So enjoy your full English breakfast, but don't spend the rest of the day acting like a Twat!  And if you see someone in the cafe looking sad, or alone, make the effort to say hello to them and try and be a good neighbour. It is a matter of public record, that my favourite cafe is Cafe Buzz in North Finchley. I can thoroughly recommend Helen's fry up and regulars know how important it is for the local community. (FYI - I've given up eating meat for Lent. As you have probably guessed, I am rather missing my Saturday morning treat).

Tuesday 28 March 2017

Barnet Council needs to up its game in being Small business friendly

I got this press release from the Federation of Small Business. Sadly I was not surprised to see that Barnet did not make the list of small business friendly Boroughs. I have many friends in Camden who attest to how much better they are at helping people set up and run small businesses.  A good example is "A tale of two markets". Camden is world famous for its market stalls. These give young people a chance to start a business and try out entreprenerial skills.  Sadly in Barnet, Burnt Oak market has fallen into a shocking state of disrepair. The council has no interest at all in helping people get their own business going. They hve not made the list of best program for small business either. I am pleased to see Susan Lowe from Barnet make the list of nominees for small business champion. She does a stirling job in a less than benign environment. It emphasises what many of us who know Barnet have been saying for years. The council has some great individuals, but the organisation as a whole is a mess and doesn't serve the local people or business community well at all.
Here is the press release.
Shortlist of councils up for Small Business Friendly Borough award revealed after record number of entries

London Councils and the Federation of Small Businesses have announced the shortlist for the fourth Small Business Friendly Borough Awards, aiming to showcase councils in the capital that go the extra mile for small businesses. 
The awards, now in their fourth year, provide a platform for London’s 33 local authorities, including the City of London, to highlight their business-friendly policies and procedures.
The winners will be announced at a ceremony at the Kingsway Hall Hotel on Thursday, March 30.
The shortlisted boroughs are:
Best All-Round Small Business Friendly Borough
Best Small Business Friendly Procurement to Support Local Trade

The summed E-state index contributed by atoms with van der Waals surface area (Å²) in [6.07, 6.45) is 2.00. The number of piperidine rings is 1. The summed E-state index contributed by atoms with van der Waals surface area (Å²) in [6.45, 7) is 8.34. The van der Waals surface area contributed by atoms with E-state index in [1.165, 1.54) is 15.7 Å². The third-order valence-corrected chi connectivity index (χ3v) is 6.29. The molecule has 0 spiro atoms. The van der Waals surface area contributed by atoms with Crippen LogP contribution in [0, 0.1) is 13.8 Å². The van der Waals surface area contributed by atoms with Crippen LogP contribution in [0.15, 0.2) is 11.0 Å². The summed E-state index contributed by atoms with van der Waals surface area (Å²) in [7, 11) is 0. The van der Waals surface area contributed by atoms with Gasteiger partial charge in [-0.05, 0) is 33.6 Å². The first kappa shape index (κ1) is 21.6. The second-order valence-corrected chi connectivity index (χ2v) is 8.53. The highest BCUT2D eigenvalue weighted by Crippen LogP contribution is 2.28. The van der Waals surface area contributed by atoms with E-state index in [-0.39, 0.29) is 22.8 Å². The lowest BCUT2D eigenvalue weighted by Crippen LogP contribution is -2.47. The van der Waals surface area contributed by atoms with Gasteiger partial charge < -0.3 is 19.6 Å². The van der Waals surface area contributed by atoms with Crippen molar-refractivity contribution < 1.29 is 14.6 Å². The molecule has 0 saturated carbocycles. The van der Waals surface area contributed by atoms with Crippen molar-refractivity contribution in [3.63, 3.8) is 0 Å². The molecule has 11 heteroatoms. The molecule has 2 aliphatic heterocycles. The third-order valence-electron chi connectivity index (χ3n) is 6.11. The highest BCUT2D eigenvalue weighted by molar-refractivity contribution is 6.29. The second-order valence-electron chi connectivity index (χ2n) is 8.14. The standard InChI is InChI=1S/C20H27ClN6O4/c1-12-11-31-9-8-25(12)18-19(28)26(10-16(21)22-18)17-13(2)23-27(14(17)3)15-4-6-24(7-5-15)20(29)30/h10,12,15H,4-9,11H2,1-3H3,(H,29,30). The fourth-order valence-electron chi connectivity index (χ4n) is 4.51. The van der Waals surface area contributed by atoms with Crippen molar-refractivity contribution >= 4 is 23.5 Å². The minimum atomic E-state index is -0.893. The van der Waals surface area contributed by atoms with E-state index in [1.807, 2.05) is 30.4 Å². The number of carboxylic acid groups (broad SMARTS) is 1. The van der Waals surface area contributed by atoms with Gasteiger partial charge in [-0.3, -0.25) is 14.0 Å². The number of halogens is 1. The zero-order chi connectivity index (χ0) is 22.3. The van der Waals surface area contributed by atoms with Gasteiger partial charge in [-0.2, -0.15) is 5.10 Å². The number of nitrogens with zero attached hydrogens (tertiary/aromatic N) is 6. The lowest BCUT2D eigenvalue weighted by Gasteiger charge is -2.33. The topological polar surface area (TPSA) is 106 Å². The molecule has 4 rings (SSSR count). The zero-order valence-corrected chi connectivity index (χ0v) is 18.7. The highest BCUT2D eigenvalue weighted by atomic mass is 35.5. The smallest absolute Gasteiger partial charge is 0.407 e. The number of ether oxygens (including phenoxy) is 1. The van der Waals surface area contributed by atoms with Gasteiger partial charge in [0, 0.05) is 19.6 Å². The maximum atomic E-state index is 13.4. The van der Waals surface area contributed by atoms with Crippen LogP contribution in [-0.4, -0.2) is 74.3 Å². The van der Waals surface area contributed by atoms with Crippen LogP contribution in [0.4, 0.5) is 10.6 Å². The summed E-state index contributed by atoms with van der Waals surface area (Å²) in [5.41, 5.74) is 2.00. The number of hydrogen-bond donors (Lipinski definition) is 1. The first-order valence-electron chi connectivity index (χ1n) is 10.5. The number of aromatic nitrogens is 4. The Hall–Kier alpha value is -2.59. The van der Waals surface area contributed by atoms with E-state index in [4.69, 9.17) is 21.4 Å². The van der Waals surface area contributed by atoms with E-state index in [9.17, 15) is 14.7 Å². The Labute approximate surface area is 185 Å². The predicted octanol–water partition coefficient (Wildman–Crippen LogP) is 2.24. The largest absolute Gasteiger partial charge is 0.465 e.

Croydon          (for their Value Croydon project, which was created to enable and support local SMEs to access procurement opportunities within the borough
Merton             (for their procurement for their private taxi service for children with Special Education Needs (SEN) and vulnerable adults)
Best Programme of Support for Small Business
Greenwich                              (for the Royal Greenwich E-business programme)
Hackney                                 (for the business friendship agreement “Oslo meets Hackney”)
Kingston upon Thames           (for their free 30 minute parking scheme in town centres)
Lambeth                                  (for their “Lambeth Works” affordable workspace programme for start-ups, micro and small business)
Richmond                               (for their programme of support for the borough’s town centres)
Southwark                               (for their apprenticeship support programme for SMEs)
Sutton                                      (for their Pop-Up Sutton Entrepreneurs Market)
Wandsworth                            (for Wandsworth Enterprise Week)
Westminster                            (For Westminster Enterprise Week)
Best Small Business Friendly Champion (Officer)
Susan Lowe (LB Barnet)
Jenni Asiama (LB Wandsworth)
Best Small Business Friendly Champion (Member)
Cllr Mark Watson (LB Croydon)
Cllr Sizwe James (RB Greenwich)
Cllr Ben Coleman (LB Hammersmith & Fulham)
Cllr Jack Hopkins (LB Lambeth)
A total of 38 submissions were received from 23 boroughs - a record high.
Councillor Peter John, executive member for business, skills and Brexit at London Councils, said: “Small businesses play a critical role in London’s economy. They account for almost 99% of London’s businesses and nearly half of the capital’s jobs. They are not only key wealth generators but are also an important part of their local communities.
“London boroughs play an important role supporting small businesses to access good quality business advice and support, affordable workspace, business finance and public sector procurement contracts. I look forward to seeing the winners announced and their achievements celebrated on Thursday.”
Steve Warwick, London Regional Chairman, Federation of Small Businesses, said: “The awards are designed to celebrate the efforts of the Councils in supporting small businesses.  At a time when small firms are being squeezed by the cost of doing business – particularly with significant business rate increases in 2017, it is important for councils to remember that micro businesses are a vital part of London’s ecosystem.  Praising the measures which councils are implementing to reduce administrative burdens, and sharing best practice to create the right environment for micro and small firms to thrive, are critical for success.”